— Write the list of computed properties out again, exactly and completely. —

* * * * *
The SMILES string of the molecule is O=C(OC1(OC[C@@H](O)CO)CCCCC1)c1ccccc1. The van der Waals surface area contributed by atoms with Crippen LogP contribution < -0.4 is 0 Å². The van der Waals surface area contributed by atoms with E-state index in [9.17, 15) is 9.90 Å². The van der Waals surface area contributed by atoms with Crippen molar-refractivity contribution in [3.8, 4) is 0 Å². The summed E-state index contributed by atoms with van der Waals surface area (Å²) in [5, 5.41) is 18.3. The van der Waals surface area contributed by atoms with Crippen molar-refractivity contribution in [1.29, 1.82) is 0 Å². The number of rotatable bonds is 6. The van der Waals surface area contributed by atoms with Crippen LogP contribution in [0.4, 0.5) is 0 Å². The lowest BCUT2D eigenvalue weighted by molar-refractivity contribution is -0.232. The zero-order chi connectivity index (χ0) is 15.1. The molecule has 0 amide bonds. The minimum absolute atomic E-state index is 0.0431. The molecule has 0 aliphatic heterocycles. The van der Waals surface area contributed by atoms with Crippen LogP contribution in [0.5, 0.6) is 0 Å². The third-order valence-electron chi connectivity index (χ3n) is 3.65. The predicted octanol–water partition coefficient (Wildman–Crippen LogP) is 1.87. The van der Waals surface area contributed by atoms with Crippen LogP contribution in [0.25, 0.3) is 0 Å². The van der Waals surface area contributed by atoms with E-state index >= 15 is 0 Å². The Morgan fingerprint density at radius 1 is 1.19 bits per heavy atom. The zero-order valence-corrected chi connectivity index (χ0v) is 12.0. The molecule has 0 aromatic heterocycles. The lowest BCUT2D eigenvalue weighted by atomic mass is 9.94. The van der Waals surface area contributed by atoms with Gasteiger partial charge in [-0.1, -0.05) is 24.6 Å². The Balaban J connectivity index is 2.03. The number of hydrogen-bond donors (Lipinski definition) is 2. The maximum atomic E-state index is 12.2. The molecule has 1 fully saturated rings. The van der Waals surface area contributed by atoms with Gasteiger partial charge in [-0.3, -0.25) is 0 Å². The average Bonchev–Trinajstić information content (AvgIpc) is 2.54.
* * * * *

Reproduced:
The SMILES string of the molecule is O=C(OC1(OC[C@@H](O)CO)CCCCC1)c1ccccc1. The van der Waals surface area contributed by atoms with Crippen LogP contribution < -0.4 is 0 Å². The van der Waals surface area contributed by atoms with E-state index in [9.17, 15) is 9.90 Å². The van der Waals surface area contributed by atoms with Crippen molar-refractivity contribution in [3.8, 4) is 0 Å². The summed E-state index contributed by atoms with van der Waals surface area (Å²) in [5, 5.41) is 18.3. The van der Waals surface area contributed by atoms with Crippen molar-refractivity contribution in [1.29, 1.82) is 0 Å². The number of rotatable bonds is 6. The van der Waals surface area contributed by atoms with Crippen LogP contribution in [0.4, 0.5) is 0 Å². The lowest BCUT2D eigenvalue weighted by molar-refractivity contribution is -0.232. The zero-order chi connectivity index (χ0) is 15.1. The molecule has 0 amide bonds. The minimum absolute atomic E-state index is 0.0431. The molecule has 0 aliphatic heterocycles. The van der Waals surface area contributed by atoms with Crippen LogP contribution in [0.5, 0.6) is 0 Å². The third-order valence-electron chi connectivity index (χ3n) is 3.65. The predicted octanol–water partition coefficient (Wildman–Crippen LogP) is 1.87. The van der Waals surface area contributed by atoms with Crippen LogP contribution in [0.25, 0.3) is 0 Å². The van der Waals surface area contributed by atoms with E-state index >= 15 is 0 Å². The Morgan fingerprint density at radius 1 is 1.19 bits per heavy atom. The zero-order valence-corrected chi connectivity index (χ0v) is 12.0. The molecule has 0 aromatic heterocycles. The lowest BCUT2D eigenvalue weighted by atomic mass is 9.94. The van der Waals surface area contributed by atoms with Gasteiger partial charge in [-0.1, -0.05) is 24.6 Å². The Balaban J connectivity index is 2.03. The number of hydrogen-bond donors (Lipinski definition) is 2. The maximum atomic E-state index is 12.2. The molecule has 1 fully saturated rings. The van der Waals surface area contributed by atoms with Gasteiger partial charge in [-0.3, -0.25) is 0 Å². The average Bonchev–Trinajstić information content (AvgIpc) is 2.54.